Weber Shandwick has aspired to become identified with and lead NY’s intellectual establishment by developing top-flight, original programming, particularly in areas with distinct communications overtones.  For example, when we organized a panel of biotechnology CEOs at the Economic Strategy Institute’ 2000 Global Forum in Washington, DC, a Weber Shandwick executive served as moderator, and kept the panel focused on the distinct communications challenges facing the industry in the court of world opinion.


 

CAMPAIGN EXECUTION:


 

The “Weber Shandwick Roundtable” was developed and is led by Weber Shandwick SVP Mike Holtzman. Holtzman, a former top communications advisor in the Clinton Administration, executes Roundtable programming on a quarterly basis, tapping a rolodex of contacts and an instinct for timely, compelling topics.


 

Each event is managed as if it were a client’s event. We issue press releases to key media, and leverage national celebrity columnists to generate buzz for the firm and the event. We “personalize” the event for clients by having their agency contacts extend them invitations.  Furthermore, a dozen seats are held for prospective clients and VIPs invited by our top executives. Finally, a Weber Shandwick executive typically serves as Master of Ceremonies, and each event is well-branded (Pete Peterson’s book launch featured Weber Shandwick bookmarks).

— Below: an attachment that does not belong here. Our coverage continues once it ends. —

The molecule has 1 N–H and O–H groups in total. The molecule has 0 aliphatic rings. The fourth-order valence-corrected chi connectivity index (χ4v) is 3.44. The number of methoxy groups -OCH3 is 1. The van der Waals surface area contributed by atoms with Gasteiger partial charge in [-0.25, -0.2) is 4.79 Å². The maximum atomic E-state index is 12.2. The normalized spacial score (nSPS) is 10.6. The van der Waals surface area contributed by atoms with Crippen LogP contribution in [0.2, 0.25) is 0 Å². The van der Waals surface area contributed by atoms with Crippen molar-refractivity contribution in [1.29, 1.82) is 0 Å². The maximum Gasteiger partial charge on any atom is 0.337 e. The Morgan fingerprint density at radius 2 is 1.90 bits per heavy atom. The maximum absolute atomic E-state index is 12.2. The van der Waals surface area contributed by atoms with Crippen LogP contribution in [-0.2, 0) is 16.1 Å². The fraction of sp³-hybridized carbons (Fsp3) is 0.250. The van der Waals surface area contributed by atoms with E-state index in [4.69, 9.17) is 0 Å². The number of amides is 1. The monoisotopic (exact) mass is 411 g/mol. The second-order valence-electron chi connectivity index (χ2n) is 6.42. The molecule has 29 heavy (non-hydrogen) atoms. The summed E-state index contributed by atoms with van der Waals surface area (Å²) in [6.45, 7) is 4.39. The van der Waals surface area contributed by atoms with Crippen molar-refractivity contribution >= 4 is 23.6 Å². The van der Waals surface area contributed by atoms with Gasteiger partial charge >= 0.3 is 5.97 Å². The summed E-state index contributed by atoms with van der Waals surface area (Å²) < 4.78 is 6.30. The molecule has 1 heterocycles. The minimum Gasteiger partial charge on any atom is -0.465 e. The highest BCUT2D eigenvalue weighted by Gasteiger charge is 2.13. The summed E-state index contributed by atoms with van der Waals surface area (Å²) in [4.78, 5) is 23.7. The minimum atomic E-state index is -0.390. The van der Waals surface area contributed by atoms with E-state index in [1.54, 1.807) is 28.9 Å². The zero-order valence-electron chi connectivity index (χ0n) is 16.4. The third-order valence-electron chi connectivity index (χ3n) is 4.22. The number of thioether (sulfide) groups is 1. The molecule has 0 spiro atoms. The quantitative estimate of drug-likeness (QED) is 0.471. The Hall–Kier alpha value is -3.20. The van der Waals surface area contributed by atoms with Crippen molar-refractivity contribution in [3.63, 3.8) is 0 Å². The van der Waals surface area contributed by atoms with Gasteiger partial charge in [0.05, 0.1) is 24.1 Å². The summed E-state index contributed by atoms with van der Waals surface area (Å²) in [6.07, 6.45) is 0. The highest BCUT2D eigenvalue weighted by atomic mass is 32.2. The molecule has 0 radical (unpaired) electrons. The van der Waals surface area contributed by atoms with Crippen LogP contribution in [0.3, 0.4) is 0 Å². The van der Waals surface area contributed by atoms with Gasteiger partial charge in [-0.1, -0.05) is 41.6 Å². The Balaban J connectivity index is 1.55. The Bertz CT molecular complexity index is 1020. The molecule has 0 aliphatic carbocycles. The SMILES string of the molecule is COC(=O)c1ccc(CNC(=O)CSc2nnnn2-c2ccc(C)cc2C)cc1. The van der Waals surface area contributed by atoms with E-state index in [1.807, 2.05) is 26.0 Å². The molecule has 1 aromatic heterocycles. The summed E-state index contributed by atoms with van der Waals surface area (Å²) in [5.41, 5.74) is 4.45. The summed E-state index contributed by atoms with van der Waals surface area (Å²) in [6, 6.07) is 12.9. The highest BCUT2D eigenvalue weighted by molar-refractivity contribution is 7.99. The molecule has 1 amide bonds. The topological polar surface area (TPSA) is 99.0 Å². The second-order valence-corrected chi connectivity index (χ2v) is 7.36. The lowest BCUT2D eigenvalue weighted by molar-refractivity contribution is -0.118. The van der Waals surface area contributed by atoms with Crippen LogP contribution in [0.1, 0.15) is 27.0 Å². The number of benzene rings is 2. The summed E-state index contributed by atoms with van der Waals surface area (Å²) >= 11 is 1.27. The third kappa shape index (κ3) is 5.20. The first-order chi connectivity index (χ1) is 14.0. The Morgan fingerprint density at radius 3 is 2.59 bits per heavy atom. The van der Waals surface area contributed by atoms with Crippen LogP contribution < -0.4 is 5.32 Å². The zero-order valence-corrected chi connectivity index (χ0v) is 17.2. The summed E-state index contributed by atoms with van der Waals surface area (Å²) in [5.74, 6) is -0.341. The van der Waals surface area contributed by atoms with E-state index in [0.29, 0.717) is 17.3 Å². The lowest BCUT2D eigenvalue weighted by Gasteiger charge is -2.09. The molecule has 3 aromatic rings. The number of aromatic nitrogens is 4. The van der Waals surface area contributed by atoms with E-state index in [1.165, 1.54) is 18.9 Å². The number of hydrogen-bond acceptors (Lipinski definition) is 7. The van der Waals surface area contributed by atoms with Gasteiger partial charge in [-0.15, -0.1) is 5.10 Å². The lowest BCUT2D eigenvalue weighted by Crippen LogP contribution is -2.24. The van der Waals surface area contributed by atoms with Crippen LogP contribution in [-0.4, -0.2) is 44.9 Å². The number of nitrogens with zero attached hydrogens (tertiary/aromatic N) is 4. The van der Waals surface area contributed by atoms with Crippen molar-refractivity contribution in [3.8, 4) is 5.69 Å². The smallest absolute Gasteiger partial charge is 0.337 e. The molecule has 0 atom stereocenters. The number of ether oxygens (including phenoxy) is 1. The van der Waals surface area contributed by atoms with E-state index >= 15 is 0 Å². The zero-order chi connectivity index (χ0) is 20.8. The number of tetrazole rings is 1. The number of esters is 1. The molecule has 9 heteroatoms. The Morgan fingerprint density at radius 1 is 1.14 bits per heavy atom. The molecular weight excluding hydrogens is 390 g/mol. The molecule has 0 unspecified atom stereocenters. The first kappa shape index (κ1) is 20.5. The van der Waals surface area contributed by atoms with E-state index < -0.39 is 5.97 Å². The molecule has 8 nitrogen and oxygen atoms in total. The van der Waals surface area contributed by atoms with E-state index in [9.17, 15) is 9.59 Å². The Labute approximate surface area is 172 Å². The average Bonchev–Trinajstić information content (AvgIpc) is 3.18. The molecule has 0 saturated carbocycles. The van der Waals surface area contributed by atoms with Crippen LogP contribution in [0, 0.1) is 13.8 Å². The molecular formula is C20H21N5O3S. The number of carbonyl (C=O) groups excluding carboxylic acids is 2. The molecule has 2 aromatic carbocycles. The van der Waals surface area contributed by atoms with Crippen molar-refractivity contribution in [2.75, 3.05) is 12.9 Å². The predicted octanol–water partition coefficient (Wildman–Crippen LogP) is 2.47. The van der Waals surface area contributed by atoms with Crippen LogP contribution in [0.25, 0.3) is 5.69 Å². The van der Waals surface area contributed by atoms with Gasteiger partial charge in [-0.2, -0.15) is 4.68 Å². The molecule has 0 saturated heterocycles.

Weber Shandwick minimizes its marketing budget by leveraging the firm’s existing relationships with major speaking venues and, when appropriate, co-sponsoring events.


 

SUMMARY OF RESULTS/BUSINESS RESULTS


The perceptual shift toward the agency and the industry is tangible-new clients are coming to Weber Shandwick specifically for our ability to grasp the big issues and trends, and our understanding of the communications challenges and opportunities that underlie them.  From major universities and foundations to think tanks and visionary CEOs-our intellectual leadership in the marketing realm is bearing fruit on our business ledger.